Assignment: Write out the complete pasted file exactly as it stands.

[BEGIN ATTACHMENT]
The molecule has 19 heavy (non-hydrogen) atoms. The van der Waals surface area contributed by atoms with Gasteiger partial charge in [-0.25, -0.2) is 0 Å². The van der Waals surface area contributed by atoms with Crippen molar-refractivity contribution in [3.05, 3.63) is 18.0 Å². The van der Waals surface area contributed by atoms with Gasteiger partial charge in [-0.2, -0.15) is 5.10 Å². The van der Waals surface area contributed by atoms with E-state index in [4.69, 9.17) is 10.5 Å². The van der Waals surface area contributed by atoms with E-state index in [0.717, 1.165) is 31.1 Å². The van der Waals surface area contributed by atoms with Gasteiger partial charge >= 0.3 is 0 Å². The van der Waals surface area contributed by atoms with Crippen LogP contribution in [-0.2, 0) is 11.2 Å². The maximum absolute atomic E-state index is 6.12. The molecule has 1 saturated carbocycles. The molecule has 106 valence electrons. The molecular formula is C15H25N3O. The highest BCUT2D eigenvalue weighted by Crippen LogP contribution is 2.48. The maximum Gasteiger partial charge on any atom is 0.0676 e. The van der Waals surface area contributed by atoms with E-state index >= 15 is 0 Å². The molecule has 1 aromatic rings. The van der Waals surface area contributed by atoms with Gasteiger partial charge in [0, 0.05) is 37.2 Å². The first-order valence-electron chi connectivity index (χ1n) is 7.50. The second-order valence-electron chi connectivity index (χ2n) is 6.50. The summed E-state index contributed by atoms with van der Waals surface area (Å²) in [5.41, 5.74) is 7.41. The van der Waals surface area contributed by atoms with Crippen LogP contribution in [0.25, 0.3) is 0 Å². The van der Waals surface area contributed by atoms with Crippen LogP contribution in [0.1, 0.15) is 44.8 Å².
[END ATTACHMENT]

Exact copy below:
The molecule has 19 heavy (non-hydrogen) atoms. The van der Waals surface area contributed by atoms with Gasteiger partial charge in [-0.25, -0.2) is 0 Å². The van der Waals surface area contributed by atoms with Crippen molar-refractivity contribution in [3.05, 3.63) is 18.0 Å². The van der Waals surface area contributed by atoms with Gasteiger partial charge in [-0.2, -0.15) is 5.10 Å². The van der Waals surface area contributed by atoms with E-state index in [4.69, 9.17) is 10.5 Å². The van der Waals surface area contributed by atoms with E-state index in [0.717, 1.165) is 31.1 Å². The van der Waals surface area contributed by atoms with Gasteiger partial charge >= 0.3 is 0 Å². The van der Waals surface area contributed by atoms with Crippen LogP contribution in [-0.2, 0) is 11.2 Å². The maximum absolute atomic E-state index is 6.12. The molecule has 1 saturated carbocycles. The molecule has 106 valence electrons. The molecular formula is C15H25N3O. The highest BCUT2D eigenvalue weighted by Crippen LogP contribution is 2.48. The maximum Gasteiger partial charge on any atom is 0.0676 e. The van der Waals surface area contributed by atoms with E-state index >= 15 is 0 Å². The molecule has 1 aromatic rings. The van der Waals surface area contributed by atoms with Gasteiger partial charge in [0, 0.05) is 37.2 Å². The first-order valence-electron chi connectivity index (χ1n) is 7.50. The second-order valence-electron chi connectivity index (χ2n) is 6.50. The summed E-state index contributed by atoms with van der Waals surface area (Å²) in [5.41, 5.74) is 7.41. The van der Waals surface area contributed by atoms with Crippen LogP contribution in [0.25, 0.3) is 0 Å². The van der Waals surface area contributed by atoms with Crippen LogP contribution in [0.1, 0.15) is 44.8 Å².